Other indexes tell the same story: the FTSE Morocco index, considered a more comprehensive an index (compared to MASI/MADEX) provides very similar results on how well corporations are doing; As a matter of fact, the FTSE index is even more pessimistic starting from July 2009, as it lost a third of its value over the period September 2008 – August 2011. That discrepancy between MASI and FTSE can be explained by the more stringent set of criterion applied by the company.
“INDEX QUALIFICATION CRITERIA
To be included in the Index, a stock must pass free float and liquidity criteria.
5.1 Free Float
a) A security that has a free float of less than or equal to 5% will be ineligible for the Index.
b) A security that has a free float greater than 5% but less than or equal to 15% will be eligible for the Index providing the security’s full market capitalisation (before the application of any investability weight) is greater than or equal to 1% of the full market capitalisation of universe at periodic review.
The actual free float will be rounded up to the next highest whole percentage number.” (page 7)
And this reflect the ‘desirability’ of company shares. As a matter of fact, it now safe to argue that the dividend policy is subject to no other objective but to distribute the highest possible levels of dividends, a complete contradiction with the so-called “national champions’ strategy.
What if an alternative strategy was considered instead? There is no systematic evidence large companies provide an emerging economy with the leverage needed to promote exports or bring hard currency to the domestic economic circuit; Couldn’t smaller companies do Morocco’s bidding just as well? When compared to regular indexes, the small cap index not only beats them on recovery and returns over the last three years, but it has a robust growth compared to large and mid-capitalizations: over the last three years, gross returns recorded levels varying between 22% and 29% and starting from April 2010, growth as been consistent, in contrast with the large-cap indexes.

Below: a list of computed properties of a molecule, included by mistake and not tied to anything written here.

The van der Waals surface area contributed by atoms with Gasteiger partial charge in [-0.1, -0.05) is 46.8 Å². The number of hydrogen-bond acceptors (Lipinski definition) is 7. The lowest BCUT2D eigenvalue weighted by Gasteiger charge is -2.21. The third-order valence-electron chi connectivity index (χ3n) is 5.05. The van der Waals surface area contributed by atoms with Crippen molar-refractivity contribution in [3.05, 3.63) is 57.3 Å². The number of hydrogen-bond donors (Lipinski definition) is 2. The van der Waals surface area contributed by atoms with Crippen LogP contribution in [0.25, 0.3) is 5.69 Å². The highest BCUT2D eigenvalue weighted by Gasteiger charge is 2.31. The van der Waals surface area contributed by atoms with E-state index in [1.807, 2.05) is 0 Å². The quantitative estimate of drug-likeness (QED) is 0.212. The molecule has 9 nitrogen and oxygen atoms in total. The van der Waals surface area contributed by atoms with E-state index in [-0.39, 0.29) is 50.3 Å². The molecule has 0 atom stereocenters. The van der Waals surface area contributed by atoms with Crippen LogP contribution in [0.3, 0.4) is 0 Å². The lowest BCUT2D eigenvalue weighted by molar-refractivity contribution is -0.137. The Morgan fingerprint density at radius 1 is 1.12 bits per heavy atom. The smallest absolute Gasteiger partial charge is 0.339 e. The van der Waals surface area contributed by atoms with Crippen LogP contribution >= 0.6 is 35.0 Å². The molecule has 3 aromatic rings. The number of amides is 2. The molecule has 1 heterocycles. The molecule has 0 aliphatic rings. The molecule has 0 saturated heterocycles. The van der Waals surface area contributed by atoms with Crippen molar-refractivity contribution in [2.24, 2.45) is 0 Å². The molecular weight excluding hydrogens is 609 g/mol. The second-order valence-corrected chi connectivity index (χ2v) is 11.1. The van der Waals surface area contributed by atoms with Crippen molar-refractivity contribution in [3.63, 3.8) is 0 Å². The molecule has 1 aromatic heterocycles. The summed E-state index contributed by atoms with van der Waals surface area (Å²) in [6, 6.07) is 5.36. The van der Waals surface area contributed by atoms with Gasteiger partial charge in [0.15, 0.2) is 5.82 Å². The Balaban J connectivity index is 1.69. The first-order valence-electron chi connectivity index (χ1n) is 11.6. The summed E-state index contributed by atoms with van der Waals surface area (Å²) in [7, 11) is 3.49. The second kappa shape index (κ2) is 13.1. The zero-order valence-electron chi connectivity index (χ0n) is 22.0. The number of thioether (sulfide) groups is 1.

The point is, and contrary to the theory that smaller companies cannot stand global competition, growth industry in Morocco provided good returns, further emboldened by the flexible structure of its capital. It could be indeed just a phase, and it could well be expected that these companies would eventually slow down their growth; but over a longer period of time (the longest available being 5 years) the small caps index still beats down with a 12.25% 5-years return, while MASI performs a -4.3% returns.